Sightseeings :: Prespes
Prespa consists of two lakes located in the northwest corner of Greece at a height of 850m above sea level. It is an area of rare natural beauty with eleven small, picturesque villages. Lake Megali Prespa is one of the largest lakes in the Balkans, and is separated from Lake Mikri Prespa by only a narrow strip of dry land. Originally one lake, over the last ten thousand years the gradual deposition of sediment from the Agios Germanos river, in combination with the action of the lake water, created a sandy strip of land which has divided Megali from Mikri Prespa.
The forests of Prespa are among the richest in our country, and they are dense with oaks, towering beeches and birches. Prespa has many plants unique to Greece, such as the Prespa Centaury, as well as ancient juniper forests. Lake Mikri Prespa is recognised as a unique wetland, particularly the area known as Vromolimni or Viro, which resulted in the area being declared a National Park in 1974. Prespa is known for its great natural beauty and extraordinary biodiversity. More than 1,500 species of plants (out of a total of 6,000 to be found in all of Greece), have been recorded here, two of which are endemic to the area. Prespa is also home to brown bears (Ursus arctos), wolves (Canis lupus), otters (Lutra lutra), as well as 11 amphibian species, 22 reptile species and 17 species of fish, eight of which are endemic to Greece. Perhaps the most impressive feature of the local fauna is the birdlife. Out of more than 260 bird species the populations of Dalmatian pelican (Pelecanus crispus) and white pelican (Pelecanus onocrotalus) – two species which are threatened with extinction – stand out. Prespa is one of few places in Europe where the two species are found together and breed side by side; moreover the Dalmatian pelican colony is the largest in the world. There are also other threatened populations of aquatic bird species to be found in Prespa, such as herons (Ardeidae spp.), pygmy cormorants (Phalacrocorax pygmaeus) and greylag geese (Anser anser).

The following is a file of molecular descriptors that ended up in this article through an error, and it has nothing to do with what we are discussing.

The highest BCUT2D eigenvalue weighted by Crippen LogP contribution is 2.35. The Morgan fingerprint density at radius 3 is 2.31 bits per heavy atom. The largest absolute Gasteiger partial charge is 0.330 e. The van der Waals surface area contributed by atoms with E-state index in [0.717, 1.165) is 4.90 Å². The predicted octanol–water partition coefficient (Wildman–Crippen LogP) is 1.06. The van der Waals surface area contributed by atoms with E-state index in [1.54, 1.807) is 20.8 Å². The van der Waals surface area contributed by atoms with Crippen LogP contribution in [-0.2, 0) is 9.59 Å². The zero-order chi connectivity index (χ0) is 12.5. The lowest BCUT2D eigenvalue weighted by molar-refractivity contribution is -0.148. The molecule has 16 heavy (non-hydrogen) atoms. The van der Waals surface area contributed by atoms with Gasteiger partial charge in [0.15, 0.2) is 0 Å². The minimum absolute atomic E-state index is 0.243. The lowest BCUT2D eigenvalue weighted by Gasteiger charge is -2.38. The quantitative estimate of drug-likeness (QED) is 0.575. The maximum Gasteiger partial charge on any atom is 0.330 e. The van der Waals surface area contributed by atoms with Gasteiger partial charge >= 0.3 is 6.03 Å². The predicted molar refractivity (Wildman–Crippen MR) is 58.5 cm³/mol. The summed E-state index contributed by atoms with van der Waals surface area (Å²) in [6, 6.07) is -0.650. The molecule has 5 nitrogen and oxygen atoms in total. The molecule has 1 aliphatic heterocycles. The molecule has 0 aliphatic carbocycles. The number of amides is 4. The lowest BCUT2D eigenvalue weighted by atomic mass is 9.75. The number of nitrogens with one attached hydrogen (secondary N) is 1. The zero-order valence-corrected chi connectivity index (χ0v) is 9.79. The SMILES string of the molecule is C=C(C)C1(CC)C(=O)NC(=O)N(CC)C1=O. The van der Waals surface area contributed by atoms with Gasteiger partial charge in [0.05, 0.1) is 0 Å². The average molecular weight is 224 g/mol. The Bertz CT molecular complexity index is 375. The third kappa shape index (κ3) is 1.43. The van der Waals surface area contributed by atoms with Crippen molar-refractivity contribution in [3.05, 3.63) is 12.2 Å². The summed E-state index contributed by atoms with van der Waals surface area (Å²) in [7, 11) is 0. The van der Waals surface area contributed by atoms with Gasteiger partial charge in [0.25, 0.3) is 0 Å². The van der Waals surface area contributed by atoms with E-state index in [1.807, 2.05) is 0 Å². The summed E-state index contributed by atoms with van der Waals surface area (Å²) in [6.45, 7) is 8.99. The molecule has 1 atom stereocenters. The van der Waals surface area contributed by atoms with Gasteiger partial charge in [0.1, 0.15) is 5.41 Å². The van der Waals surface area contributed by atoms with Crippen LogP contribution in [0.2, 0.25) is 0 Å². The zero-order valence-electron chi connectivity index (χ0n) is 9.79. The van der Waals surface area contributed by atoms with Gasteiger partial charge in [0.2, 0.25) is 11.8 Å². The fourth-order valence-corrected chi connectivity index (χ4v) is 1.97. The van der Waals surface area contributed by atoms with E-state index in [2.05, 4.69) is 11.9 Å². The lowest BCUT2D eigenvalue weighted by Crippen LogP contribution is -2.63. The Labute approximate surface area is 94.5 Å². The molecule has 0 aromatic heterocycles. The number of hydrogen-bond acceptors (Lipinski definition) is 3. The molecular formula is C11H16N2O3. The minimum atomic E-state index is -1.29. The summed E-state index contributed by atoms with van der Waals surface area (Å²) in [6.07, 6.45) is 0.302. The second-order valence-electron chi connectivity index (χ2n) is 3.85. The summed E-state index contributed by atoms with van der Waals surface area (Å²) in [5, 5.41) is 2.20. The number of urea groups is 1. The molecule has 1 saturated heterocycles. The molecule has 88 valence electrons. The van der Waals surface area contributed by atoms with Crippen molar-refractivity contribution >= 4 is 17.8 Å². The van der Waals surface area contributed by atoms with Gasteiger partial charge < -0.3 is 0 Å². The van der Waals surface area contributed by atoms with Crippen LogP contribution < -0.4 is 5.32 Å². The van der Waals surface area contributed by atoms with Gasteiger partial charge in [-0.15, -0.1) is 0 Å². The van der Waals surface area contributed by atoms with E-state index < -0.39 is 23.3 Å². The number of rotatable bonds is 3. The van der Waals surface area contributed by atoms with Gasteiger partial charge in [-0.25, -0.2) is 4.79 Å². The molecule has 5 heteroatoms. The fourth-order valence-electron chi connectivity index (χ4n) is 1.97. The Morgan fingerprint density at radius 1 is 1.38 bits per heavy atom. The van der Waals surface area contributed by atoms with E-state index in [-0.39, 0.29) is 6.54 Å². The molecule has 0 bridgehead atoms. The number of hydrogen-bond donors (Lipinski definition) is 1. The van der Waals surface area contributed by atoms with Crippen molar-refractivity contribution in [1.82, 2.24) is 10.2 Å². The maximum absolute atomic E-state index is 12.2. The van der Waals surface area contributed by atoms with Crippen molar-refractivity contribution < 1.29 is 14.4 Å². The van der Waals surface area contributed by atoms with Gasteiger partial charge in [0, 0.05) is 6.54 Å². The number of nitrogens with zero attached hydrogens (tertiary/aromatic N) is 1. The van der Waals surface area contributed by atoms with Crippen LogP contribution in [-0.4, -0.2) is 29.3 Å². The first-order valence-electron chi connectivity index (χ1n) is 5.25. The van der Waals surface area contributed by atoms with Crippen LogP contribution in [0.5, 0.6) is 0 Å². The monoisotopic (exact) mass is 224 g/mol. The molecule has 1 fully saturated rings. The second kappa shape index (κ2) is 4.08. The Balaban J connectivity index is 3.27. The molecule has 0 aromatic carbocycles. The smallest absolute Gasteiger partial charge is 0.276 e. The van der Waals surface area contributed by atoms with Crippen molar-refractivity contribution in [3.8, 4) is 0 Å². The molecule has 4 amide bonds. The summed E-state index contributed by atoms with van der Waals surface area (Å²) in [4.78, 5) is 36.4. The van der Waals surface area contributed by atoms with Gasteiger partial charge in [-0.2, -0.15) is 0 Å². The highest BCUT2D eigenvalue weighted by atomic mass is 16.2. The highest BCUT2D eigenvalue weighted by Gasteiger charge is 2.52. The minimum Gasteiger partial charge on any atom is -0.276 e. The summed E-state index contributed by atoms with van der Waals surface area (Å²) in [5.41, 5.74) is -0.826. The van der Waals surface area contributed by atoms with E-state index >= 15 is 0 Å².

An exploration of this very special place begins in Agios Germanos, the largest village in Prespa. The village, one of the most beautiful in the area and with well-preserved local architecture, has been declared a traditional village. After you have strolled in its picturesque lanes visit the Prespa Information Centre, where you can find walking maps of the area, and lots of information about the special history of Prespa and its remarkable flora and fauna.